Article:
Why You Aren’t Losing Fat (And What You Can Do About It)


I’ve seen it countless times.  Someone does their cardio exercise almost everyday, usually it’s a run, eats right, but still cannot lose their excess body fat.  There really isn’t anything more frustrating in all of fitness than doing the things you think you are supposed to be doing, and STILL holding on to that body fat you so desperately want to see disappear. 

Maybe you’re on the elliptical or other machine which tells you how many calories you’re burning.  You use a food journal, do the math, and have calculated you are burning more calories than you are taking in; you SHOULD be losing weight you may think to yourself. 

You may start to feel like all your efforts to run, bike, whatever it is you typically do, are in vain.  You are simply maintaining and see no progress.  This is a classic thought process, and one of the biggest contributors to burn out.  Instead of being the benefit to your love handles, what if we told you your cardio routine may be the reason why you aren’t losing fat?  Keep listening…

For many people, running is their form of cardio exercise.  They’ll often go on 4, 5, 6+ mile runs and think they are doing what they are supposed to be doing.  In reality, your body is a pretty remarkable machine.  It can easily adapt to a given stimulus over a period of time.  Doing primarily the same runs at the same speed over a period of time is going to slowly decrease the effectiveness of the run.  Your body becomes more and more efficient at handling the same run, which leads to the workout becoming less challenging over time.  After some time of doing the same basic run, your body will burn less calories for energy than it did when you first began your running regimen.

There is some research out there that suggests long, slow-to-moderate paced cardio workouts may contribute to the LOSS of lean muscle mass over time.  As we should all know by now, the loss of muscle mass contributes to a decrease in your metabolic rate.  The body with less lean muscle mass is burning fewer calories at rest than the same body with more lean muscle mass.  Your goal is to keep your metabolism as high as possible for your body type.  Combine this with the fact that your body has adapted to your cardio routine, and you have recipe for non-existent fat loss and a loss of motivation.

You may have heard the myth that you burn more fat calories by doing low-intensity cardio, while high-intensity cardio uses more carbohydrate stores for energy.  Per a recent CNN Health article: 

“In general, low intensity exercise has its place — it’s less stressful on joints.

The myth is that if you exercise too intensely, you end up burning carbohydrates instead of fat.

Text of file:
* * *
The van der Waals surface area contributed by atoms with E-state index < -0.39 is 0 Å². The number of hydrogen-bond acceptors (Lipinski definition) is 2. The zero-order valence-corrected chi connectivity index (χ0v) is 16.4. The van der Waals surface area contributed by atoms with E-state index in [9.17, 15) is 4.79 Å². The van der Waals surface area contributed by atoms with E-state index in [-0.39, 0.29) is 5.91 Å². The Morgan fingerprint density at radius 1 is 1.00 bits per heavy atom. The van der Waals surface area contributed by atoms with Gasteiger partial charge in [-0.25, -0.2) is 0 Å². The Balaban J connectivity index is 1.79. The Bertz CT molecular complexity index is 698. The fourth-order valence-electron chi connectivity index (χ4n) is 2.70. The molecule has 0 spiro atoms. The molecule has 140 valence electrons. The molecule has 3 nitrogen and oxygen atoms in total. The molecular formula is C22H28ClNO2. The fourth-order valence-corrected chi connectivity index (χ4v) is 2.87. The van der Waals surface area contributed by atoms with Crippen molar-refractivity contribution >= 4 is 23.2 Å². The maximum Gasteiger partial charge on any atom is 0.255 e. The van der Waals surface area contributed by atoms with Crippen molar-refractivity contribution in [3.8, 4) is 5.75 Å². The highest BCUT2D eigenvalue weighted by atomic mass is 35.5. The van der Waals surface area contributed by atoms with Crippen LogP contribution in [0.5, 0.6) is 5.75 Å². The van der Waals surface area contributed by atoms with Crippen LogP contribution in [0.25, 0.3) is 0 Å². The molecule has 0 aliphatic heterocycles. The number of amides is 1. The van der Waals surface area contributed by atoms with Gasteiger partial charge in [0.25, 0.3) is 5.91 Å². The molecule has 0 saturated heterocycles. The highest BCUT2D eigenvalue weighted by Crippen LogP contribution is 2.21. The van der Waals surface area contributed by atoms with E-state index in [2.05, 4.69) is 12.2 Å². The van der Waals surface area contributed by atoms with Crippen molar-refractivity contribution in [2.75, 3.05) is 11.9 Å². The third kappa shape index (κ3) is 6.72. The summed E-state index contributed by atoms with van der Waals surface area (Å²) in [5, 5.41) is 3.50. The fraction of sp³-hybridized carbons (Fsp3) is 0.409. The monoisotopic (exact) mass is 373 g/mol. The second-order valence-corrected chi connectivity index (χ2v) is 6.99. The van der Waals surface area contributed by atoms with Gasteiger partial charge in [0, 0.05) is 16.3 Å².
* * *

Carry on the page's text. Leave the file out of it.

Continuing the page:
It’s the most dangerous type of myth because there’s a kernel of truth in it, Hutchinson said.

The more intensely you exercise, the higher proportion of carbs you burn. You may burn less fat, but the total amount of calories burned is higher and that is the bigger picture.

When your body has burned up all the carbs, it starts burning fat.

“You can ignore zones and pay attention to how many calories you burn, which ultimately determines how much body fat you’re going to lose,” Fitzgerald said.”

Focus on how many calories you are burning during your exercise.  I realize this can be hard and confusing at times, so go all out and pull back from your training when your body demands that you do so.  You will no doubt be burning more calories, and ultimately, more fat, by training at an elevated pace.

So, what does all this mean for you?  Our mantra is this: if you want to look like an athlete (and here too), you need to train like an athlete.  How does one train like an athlete you may be wondering.  For one, athletes and people with lean, athletic, healthy builds, don’t simply go on the same run everyday and expect to keep losing weight.  Cross-training is the key to success, along with high-intensity interval training.

Don’t stay at one pace the entire time you do your cardio.  Work short, intense bursts of energy expenditure into your run, bike ride, etc.  Every few minutes, go at 90-100% for 30 seconds.  Ease up, and repeat this cycle for as long as you are exercising for.  This type of training keeps your body on its toes, and will never allow it to get comfortable with what you are doing, which is key to speed up fast loss.

Cross-training is just another word for training your body using various formats to achieve a higher level of success.  You should always aim to incorporate various forms of fitness into your routine.  Alternating your weight training program to include periods of heavy weights/low reps, and low weights/high reps, supplementing with pilates classes, cardio-based fitness classes, wind sprints, running stairs…..you get the point.